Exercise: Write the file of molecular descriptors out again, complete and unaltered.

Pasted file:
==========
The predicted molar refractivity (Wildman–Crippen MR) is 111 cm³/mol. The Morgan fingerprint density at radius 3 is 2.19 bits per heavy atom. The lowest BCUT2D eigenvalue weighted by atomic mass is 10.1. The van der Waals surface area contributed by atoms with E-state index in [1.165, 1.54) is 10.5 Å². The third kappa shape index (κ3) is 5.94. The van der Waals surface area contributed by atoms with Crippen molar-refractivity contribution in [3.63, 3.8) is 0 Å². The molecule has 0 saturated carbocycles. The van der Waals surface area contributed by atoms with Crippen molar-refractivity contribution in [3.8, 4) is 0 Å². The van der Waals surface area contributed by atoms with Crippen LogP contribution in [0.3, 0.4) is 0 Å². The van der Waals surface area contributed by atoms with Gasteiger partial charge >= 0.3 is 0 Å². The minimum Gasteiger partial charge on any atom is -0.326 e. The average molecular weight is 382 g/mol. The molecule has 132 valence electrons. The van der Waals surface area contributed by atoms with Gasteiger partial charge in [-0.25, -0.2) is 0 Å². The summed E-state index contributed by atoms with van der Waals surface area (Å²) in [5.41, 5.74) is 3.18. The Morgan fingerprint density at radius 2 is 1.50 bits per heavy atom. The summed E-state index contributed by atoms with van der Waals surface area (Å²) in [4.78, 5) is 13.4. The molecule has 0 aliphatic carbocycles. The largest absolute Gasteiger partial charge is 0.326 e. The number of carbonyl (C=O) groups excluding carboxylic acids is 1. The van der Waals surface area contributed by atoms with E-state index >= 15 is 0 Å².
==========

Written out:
The predicted molar refractivity (Wildman–Crippen MR) is 111 cm³/mol. The Morgan fingerprint density at radius 3 is 2.19 bits per heavy atom. The lowest BCUT2D eigenvalue weighted by atomic mass is 10.1. The van der Waals surface area contributed by atoms with E-state index in [1.165, 1.54) is 10.5 Å². The third kappa shape index (κ3) is 5.94. The van der Waals surface area contributed by atoms with Crippen molar-refractivity contribution in [3.63, 3.8) is 0 Å². The molecule has 0 saturated carbocycles. The van der Waals surface area contributed by atoms with Crippen molar-refractivity contribution in [3.8, 4) is 0 Å². The van der Waals surface area contributed by atoms with Crippen LogP contribution in [0.3, 0.4) is 0 Å². The van der Waals surface area contributed by atoms with Gasteiger partial charge >= 0.3 is 0 Å². The minimum Gasteiger partial charge on any atom is -0.326 e. The average molecular weight is 382 g/mol. The molecule has 132 valence electrons. The van der Waals surface area contributed by atoms with Gasteiger partial charge in [-0.25, -0.2) is 0 Å². The summed E-state index contributed by atoms with van der Waals surface area (Å²) in [5.41, 5.74) is 3.18. The Morgan fingerprint density at radius 2 is 1.50 bits per heavy atom. The summed E-state index contributed by atoms with van der Waals surface area (Å²) in [4.78, 5) is 13.4. The molecule has 0 aliphatic carbocycles. The largest absolute Gasteiger partial charge is 0.326 e. The number of carbonyl (C=O) groups excluding carboxylic acids is 1. The van der Waals surface area contributed by atoms with E-state index >= 15 is 0 Å².